ARTICLE: Compensation Versus Colonization: A Common Heritage Approach to the Use of Indigenous Medicine in Developing Western Pharmaceuticals Skip over navigation
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Copyright (c) 2001 The Food and Drug Law Institute
Food and Drug Law Journal

ARTICLE: Compensation Versus Colonization: A Common Heritage Approach to the Use of Indigenous Medicine in Developing Western Pharmaceuticals

2001

56 Food Drug L.J. 367

Author

John L. Trotti*

Excerpt

I. INTRODUCTION

Recently, pharmaceutical companies have turned to natural compounds in search of substances with powerful healing properties. 1 The abundant and diverse plant life of many developing countries is at the forefront of such research. 2 Although this abundance is a promising source for cures, it also has proven to be a daunting obstacle. 3 Companies must examine roughly 10,000 plants for every species they find with promising medicinal qualities. 4 To cut costs and streamline research, pharmaceutical companies increasingly rely on the remedies of indigenous peoples to locate naturally occurring medicinal compounds. 5 In 74% of these cases, Western science confirms the curative value of these native remedies. 6 Accordingly, reliance on indigenous knowledge has proven a significant source of savings in drug research. 7 Despite the profits from the cures, as well as the benefits to humankind, indigenous peoples' cooperation and teachings, however, often go unrewarded. 8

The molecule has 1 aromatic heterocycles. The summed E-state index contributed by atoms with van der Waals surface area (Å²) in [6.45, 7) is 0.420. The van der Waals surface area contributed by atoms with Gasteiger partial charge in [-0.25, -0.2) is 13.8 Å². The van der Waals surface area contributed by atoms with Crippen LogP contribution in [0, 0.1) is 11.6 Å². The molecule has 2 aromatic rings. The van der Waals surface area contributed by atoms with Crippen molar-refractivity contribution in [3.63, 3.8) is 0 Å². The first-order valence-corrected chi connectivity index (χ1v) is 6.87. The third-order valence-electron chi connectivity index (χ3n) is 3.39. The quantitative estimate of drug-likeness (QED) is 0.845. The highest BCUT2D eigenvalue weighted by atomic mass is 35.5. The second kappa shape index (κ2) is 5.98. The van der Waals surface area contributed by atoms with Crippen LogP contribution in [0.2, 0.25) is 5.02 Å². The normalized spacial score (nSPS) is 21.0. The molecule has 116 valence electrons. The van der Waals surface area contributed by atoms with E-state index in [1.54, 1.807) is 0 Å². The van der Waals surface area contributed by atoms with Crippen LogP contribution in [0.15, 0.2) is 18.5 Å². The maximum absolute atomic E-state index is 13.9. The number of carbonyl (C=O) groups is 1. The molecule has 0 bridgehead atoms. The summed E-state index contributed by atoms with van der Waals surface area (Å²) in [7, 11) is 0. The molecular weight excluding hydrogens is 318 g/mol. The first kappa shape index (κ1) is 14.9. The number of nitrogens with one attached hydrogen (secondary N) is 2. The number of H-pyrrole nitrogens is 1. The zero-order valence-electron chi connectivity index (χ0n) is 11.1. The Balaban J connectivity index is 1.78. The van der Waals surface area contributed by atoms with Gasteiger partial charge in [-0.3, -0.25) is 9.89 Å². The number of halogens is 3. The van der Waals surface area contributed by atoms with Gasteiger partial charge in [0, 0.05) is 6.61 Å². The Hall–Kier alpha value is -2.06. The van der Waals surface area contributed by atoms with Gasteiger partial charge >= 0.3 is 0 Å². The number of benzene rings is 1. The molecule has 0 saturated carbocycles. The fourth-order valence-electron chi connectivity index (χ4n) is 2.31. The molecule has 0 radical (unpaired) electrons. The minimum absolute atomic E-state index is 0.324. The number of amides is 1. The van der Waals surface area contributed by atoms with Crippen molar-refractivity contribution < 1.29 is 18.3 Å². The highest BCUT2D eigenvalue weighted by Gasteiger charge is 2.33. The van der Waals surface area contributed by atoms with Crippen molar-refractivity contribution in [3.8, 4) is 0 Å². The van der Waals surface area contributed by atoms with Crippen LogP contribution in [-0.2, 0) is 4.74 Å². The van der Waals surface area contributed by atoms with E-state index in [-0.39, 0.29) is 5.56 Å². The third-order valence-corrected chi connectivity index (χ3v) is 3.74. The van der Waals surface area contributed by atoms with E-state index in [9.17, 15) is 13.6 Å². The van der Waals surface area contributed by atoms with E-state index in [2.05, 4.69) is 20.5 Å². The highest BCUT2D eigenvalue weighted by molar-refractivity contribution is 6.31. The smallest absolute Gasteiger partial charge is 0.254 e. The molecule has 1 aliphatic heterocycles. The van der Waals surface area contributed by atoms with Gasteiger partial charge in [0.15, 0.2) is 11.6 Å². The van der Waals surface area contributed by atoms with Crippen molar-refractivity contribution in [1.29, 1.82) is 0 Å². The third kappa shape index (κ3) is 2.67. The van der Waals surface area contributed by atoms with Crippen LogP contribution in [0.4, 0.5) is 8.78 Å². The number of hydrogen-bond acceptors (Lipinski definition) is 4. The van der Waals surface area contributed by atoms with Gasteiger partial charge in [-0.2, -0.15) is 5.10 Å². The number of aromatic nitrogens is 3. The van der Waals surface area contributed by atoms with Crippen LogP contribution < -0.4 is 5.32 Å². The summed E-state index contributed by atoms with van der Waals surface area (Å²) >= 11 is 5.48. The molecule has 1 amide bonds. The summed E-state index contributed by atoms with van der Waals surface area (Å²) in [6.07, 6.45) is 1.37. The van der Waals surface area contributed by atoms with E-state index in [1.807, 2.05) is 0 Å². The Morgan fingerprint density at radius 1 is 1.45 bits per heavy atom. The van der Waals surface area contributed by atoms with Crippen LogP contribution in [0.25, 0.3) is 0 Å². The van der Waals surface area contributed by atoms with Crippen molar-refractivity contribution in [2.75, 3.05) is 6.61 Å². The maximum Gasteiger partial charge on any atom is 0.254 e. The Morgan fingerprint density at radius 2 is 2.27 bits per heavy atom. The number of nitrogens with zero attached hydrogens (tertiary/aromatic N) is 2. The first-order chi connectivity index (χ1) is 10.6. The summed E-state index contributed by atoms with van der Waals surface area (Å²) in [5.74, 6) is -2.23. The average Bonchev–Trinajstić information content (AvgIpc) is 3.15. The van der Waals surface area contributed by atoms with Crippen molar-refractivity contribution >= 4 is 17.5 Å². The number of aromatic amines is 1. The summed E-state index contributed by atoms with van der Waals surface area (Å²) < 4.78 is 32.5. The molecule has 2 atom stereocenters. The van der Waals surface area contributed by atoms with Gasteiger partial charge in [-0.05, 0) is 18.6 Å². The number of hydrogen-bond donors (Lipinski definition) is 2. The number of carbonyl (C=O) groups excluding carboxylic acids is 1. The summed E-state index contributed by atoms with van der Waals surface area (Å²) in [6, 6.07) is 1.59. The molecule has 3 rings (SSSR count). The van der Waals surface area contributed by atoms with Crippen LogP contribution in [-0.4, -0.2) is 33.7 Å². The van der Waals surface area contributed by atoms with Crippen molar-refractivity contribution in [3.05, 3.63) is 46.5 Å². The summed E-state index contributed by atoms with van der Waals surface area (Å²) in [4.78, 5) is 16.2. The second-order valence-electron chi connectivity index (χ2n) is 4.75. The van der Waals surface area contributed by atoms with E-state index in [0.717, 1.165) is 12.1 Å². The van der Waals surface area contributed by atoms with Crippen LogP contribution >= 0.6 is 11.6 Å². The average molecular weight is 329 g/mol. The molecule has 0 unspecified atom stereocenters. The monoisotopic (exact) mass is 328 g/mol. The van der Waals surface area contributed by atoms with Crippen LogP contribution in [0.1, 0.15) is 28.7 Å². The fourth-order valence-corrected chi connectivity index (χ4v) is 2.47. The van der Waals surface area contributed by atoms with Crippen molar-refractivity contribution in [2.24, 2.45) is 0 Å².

Critics argue this dynamic is a reflection of inequities in the Trade Related Aspects of Intellectual Property Agreement (TRIPS) that rapidly is setting substantive requirements for patent protection throughout the world. 9 According to the critics, such requirements codify value-laden Western notions of property rights, as well as technology. 10 Thus, TRIPS is a form of economic imperialism whereby developed countries protect their own intellectual property rights but may legally plunder or colonize the intellectual heritage of indigenous cultures. 11 Therefore, some argue that intellectual property regimes should be reformed to correct this political and cultural asymmetry. 12
 
 
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